“I honor words,” says Fink, an admirer of the work of artists Ben Shahn, Saul Steinberg and William Steig. When he mentions that his hand is not so facile these days, it’s a rare reminder of his age. He’s energetic, running down the steps to bring up additional samples of his work, and he enjoys swimming 30 laps several times a week and walking a few miles around his neighborhood.

A widower whose wife died 23 years ago, Fink has a son and daughter-in-law, grandchildren and great-grandchildren in Israel, and he visits them twice a year. Another son died while in college, and Fink shows some of his artwork. For his family, Fink illuminates birth documents, including information about the delivery, the weather and the child’s name, and is hoping that he can make one for a new baby who is due in February.

When he speaks of his own early life, Fink recalls that he was an athletic kid with dreams of competing in the Olympics as a long-distance runner. He did well in school and would copy photographs of athletes, sketching baseball and football stars he admired. Then, he thought about becoming a sports writer. But after beginning studies at City College, he quit, aware that something was missing.

“I was 18 and as naive as you could ever hope to be. I took off.” In 1934, he set out to see the country with a duffel bag and five $10 traveler’s checks. From his West Bronx home, he walked over the George Washington Bridge and hitched rides to Philadelphia and then Washington, D.C., California and Arizona, with many stops in between over six weeks. He slept in Y’s or wherever he could find a cheap bed, and repeatedly experienced the great kindness of strangers, many of whom were poor people struggling through the Depression. He joined up with a family that lost their farm, and sold steel wool pads door-to-door with them to raise money for gas on their way to Iowa.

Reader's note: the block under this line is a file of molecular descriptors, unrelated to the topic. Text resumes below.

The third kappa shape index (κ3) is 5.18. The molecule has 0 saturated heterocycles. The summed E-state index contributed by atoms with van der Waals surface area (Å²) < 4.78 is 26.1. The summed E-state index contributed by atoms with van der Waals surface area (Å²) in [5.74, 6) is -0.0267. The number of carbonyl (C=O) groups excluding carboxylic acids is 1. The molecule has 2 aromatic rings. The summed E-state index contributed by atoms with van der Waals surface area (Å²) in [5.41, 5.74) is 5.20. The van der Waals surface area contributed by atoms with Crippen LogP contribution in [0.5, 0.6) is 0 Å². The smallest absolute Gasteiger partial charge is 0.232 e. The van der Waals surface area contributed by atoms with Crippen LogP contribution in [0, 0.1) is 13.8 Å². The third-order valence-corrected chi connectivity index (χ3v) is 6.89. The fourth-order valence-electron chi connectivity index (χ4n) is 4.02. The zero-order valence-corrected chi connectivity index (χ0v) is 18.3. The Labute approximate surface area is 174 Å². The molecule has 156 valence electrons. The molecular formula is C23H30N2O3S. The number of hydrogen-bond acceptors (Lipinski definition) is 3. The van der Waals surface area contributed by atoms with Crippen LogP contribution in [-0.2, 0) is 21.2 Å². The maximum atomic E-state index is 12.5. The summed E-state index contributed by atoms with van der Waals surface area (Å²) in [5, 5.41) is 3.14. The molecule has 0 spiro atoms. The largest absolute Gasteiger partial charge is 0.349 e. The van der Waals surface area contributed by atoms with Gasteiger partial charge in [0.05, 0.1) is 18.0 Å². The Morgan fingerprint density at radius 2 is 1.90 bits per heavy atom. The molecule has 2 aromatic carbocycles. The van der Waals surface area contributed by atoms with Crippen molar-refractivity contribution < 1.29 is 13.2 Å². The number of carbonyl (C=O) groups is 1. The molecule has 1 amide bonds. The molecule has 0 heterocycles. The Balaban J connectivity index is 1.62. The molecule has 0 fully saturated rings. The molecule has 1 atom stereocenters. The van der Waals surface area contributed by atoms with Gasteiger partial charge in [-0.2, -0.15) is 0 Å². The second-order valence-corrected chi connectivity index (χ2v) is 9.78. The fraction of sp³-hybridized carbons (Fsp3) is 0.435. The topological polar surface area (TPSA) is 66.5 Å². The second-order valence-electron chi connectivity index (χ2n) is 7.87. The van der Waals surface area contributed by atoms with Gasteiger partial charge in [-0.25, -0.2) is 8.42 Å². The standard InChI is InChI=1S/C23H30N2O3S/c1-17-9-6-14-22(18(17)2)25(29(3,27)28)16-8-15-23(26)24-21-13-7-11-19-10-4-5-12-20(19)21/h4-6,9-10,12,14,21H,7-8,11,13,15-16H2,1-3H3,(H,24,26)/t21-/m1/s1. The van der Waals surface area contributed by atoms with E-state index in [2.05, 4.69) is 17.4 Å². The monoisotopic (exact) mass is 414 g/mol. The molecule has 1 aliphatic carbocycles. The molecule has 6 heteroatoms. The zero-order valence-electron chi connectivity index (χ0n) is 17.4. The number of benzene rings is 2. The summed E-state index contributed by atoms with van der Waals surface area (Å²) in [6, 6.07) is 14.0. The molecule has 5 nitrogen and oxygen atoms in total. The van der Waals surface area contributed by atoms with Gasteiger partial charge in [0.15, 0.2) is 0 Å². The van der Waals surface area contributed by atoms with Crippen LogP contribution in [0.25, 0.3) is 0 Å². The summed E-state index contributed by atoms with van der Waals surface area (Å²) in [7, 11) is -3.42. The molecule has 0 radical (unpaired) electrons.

When he returned, he chose not to return to college but instead began apprenticing with his father, a commercial artist who worked in photoengraving. He worked half a day at his father’ side and served as a messenger for the rest of the day. Always wide-eyed and taking in everything around him, he became enchanted with an advertising agency where he was bringing packages, and grew determined to work at Young & Rubicam. He then studied drawing at the National Academy of Design, and that — together with his travel and apprenticeship — was his “college education.” His subsequent advertising career was distinguished, but he ultimately decided to leave the industry over the issue of working on tobacco accounts, something he preferred not to do.

“You can communicate with a painting or a drawing, or beautiful music can send thrills. Everyone has a different interpretation,” Fink says. “When you have words down, you can argue, but there they are, made with letters.”

For Fink the Hebrew letters are “made of fire, flames and tears.”

Over the last few years, he has been very gratified by his new publishing connections, responses to his work, and “all this good luck that has fallen on me.”

“I don’t want to say that God is looking after me. I don’t know about God. It’s all a mystery. Things that go on in my life leave only questions. The questions are my holiness. I don’t need an answer.”

“We’ve all had tragedies, disappointments, upsets,” he says. “All in all, I’ve had a great ride.”

Comment Guidelines

The Jewish Week feels comments create a valuable conversation and wants to feature your thoughts on our website. To make everyone feel welcome, we won't publish comments that are profane, irrelevant, promotional or make personal attacks.

Add Your Comments

The content of this field is kept private and will not be shown publicly.
By submitting this form, you accept the Mollom privacy policy.